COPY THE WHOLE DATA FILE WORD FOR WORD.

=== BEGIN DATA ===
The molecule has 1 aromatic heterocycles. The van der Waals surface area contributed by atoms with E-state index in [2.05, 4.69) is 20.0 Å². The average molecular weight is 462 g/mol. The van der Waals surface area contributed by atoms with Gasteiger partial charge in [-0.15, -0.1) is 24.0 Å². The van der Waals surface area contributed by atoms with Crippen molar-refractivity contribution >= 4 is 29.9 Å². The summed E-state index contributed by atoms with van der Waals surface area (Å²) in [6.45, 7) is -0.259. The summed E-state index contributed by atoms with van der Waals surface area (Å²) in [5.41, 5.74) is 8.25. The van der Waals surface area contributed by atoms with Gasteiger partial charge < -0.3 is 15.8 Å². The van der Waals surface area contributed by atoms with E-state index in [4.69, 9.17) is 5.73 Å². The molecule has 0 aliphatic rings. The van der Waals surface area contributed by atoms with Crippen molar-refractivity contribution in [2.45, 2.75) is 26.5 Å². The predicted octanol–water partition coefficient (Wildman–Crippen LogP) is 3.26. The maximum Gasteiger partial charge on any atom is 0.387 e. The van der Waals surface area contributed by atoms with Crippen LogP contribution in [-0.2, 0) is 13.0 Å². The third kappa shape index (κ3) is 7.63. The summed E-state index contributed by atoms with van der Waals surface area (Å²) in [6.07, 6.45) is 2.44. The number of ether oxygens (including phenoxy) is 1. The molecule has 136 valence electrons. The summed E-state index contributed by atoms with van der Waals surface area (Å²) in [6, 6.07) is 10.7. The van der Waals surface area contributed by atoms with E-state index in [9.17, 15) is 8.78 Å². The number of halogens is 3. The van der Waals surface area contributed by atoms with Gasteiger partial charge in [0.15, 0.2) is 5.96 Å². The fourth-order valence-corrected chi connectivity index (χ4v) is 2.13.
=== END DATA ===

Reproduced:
The molecule has 1 aromatic heterocycles. The van der Waals surface area contributed by atoms with E-state index in [2.05, 4.69) is 20.0 Å². The average molecular weight is 462 g/mol. The van der Waals surface area contributed by atoms with Gasteiger partial charge in [-0.15, -0.1) is 24.0 Å². The van der Waals surface area contributed by atoms with Crippen molar-refractivity contribution >= 4 is 29.9 Å². The summed E-state index contributed by atoms with van der Waals surface area (Å²) in [6.45, 7) is -0.259. The summed E-state index contributed by atoms with van der Waals surface area (Å²) in [5.41, 5.74) is 8.25. The van der Waals surface area contributed by atoms with Gasteiger partial charge < -0.3 is 15.8 Å². The van der Waals surface area contributed by atoms with E-state index in [4.69, 9.17) is 5.73 Å². The molecule has 0 aliphatic rings. The van der Waals surface area contributed by atoms with Crippen molar-refractivity contribution in [2.45, 2.75) is 26.5 Å². The predicted octanol–water partition coefficient (Wildman–Crippen LogP) is 3.26. The maximum Gasteiger partial charge on any atom is 0.387 e. The van der Waals surface area contributed by atoms with Crippen LogP contribution in [-0.2, 0) is 13.0 Å². The third kappa shape index (κ3) is 7.63. The summed E-state index contributed by atoms with van der Waals surface area (Å²) in [6.07, 6.45) is 2.44. The number of ether oxygens (including phenoxy) is 1. The molecule has 136 valence electrons. The summed E-state index contributed by atoms with van der Waals surface area (Å²) in [6, 6.07) is 10.7. The van der Waals surface area contributed by atoms with E-state index in [9.17, 15) is 8.78 Å². The number of halogens is 3. The van der Waals surface area contributed by atoms with Gasteiger partial charge in [0.15, 0.2) is 5.96 Å². The fourth-order valence-corrected chi connectivity index (χ4v) is 2.13.